He is unlikely to feature in literary forecasts for 2011, but F Scott Fitzgerald is set for a bumper year. On 1 January, 70 years after his death, he passed the all-important milestone in any creative career – the copyright on his body of work expired.
Fitzgerald was just one prestigious name to pass from artistic adolescence this year; Paul Klee, John Buchan and Eric Gill all share his fate. The question is, what future can these writers and artists expect once they have left the warm glow of legal protection and entered the murky twilight of the public domain?
“There are whole industries to exploit copyright licences. After those copyrights have gone it’s a free for all,” says Philip Jones of The Bookseller magazine. The treatment meted out to Jane Austen in 2009’s runaway success, the literary “mash up” Pride and Prejudice and Zombies, might concern traditionalist Fitzgerald fans. “There will be an outbreak of Fitzgerald editions this year, undoubtedly,” says Derek Wright, director of Wordsworth Editions, the publishing imprint that pioneered the production of cheap out-of-copyright works in the early 1990s. “We will be publishing £1.99 editions of his novels as well as a collected works.”
Will the chronicles of America’s dissipated golden age henceforth become little more than pulp fiction? It seems unlikely. In fact, to be published by Wordsworth Editions is an accolade bestowed only upon the best-loved authors. They rely on bulk sales and the increased popularity that goes with it.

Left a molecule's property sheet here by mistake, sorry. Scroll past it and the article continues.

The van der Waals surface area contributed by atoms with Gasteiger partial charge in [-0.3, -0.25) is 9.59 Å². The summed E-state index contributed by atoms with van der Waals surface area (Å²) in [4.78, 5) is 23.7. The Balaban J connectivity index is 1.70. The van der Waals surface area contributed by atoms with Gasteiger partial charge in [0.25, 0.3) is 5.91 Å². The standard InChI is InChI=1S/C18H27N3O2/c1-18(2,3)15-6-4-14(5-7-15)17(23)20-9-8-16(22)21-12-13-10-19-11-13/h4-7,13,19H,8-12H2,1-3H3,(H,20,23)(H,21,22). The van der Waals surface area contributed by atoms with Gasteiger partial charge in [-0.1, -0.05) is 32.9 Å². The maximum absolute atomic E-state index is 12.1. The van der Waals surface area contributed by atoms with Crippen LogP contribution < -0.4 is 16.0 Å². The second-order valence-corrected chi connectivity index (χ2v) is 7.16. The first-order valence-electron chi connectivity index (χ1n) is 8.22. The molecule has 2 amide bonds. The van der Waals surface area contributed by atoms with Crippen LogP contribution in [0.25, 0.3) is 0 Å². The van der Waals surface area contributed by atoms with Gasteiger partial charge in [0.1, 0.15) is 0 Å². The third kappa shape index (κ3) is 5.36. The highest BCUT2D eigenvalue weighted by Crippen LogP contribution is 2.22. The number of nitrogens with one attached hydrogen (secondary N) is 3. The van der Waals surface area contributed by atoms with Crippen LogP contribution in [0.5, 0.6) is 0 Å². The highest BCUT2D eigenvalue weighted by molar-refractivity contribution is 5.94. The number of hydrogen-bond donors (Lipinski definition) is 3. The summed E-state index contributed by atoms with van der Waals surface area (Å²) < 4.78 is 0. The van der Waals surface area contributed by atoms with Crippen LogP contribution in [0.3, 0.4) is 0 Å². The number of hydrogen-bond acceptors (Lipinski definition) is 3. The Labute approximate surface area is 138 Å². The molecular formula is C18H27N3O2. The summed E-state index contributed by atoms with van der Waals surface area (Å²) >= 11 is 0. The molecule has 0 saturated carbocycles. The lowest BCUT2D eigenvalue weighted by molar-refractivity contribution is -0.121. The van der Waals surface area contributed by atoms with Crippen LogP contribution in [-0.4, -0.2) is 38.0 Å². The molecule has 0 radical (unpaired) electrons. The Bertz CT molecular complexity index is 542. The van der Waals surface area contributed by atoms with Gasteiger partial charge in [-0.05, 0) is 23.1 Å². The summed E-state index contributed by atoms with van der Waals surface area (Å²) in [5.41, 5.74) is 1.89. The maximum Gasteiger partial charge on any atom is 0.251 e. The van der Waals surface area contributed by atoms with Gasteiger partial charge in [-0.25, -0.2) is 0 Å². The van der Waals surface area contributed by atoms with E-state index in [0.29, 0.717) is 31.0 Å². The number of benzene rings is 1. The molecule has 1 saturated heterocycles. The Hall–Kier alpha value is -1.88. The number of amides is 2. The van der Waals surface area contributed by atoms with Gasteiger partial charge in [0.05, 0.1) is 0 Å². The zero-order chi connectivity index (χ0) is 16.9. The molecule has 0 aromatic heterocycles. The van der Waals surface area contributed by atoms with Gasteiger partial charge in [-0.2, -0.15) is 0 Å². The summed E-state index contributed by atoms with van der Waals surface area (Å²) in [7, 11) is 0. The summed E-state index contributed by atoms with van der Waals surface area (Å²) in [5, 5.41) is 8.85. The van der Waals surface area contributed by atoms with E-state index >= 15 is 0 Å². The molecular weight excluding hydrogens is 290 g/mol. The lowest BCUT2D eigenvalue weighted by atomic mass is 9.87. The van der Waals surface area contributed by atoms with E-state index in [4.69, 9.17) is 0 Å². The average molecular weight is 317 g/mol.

Few writers can claim this kind of esteem 70 years after their death. Fitzgerald will appear in a stable of thoroughbreds that includes Joyce, Dickens and Austen. E F Benson, creator of Mapp and Lucia, has also made the grade in 2011. Other writers are not so lucky. John Buchan, Scottish statesman and author of The Thirty-Nine Steps, has not. Out of copyright, and not rehabilitated in a cheap paperback edition, he runs the risk of obscurity. Thomas Wolfe was also rejected.
Choosing writers for paperback rehabilitation is an imprecise science. Pinned to the office wall at Wordsworth is a list of the last century’s most prominent authors with the date of their death. This morbid database is an essential part of the ongoing work of speculating on which authors will be commercially viable after 70 years. So what can Fitzgerald fans expect? Those who might wish to freely adapt the novel, by adding zombies for example, need to be aware that there is a whole Gatsby industry. This includes officially sanctioned plays and four feature films, including a Baz Luhrmann adaptation currently in the pipeline, whose intertwined rights do not disappear with those of the novelist. Fitzgerald famously stated, “There are no second acts in American lives.” It seems likely that for him there will be.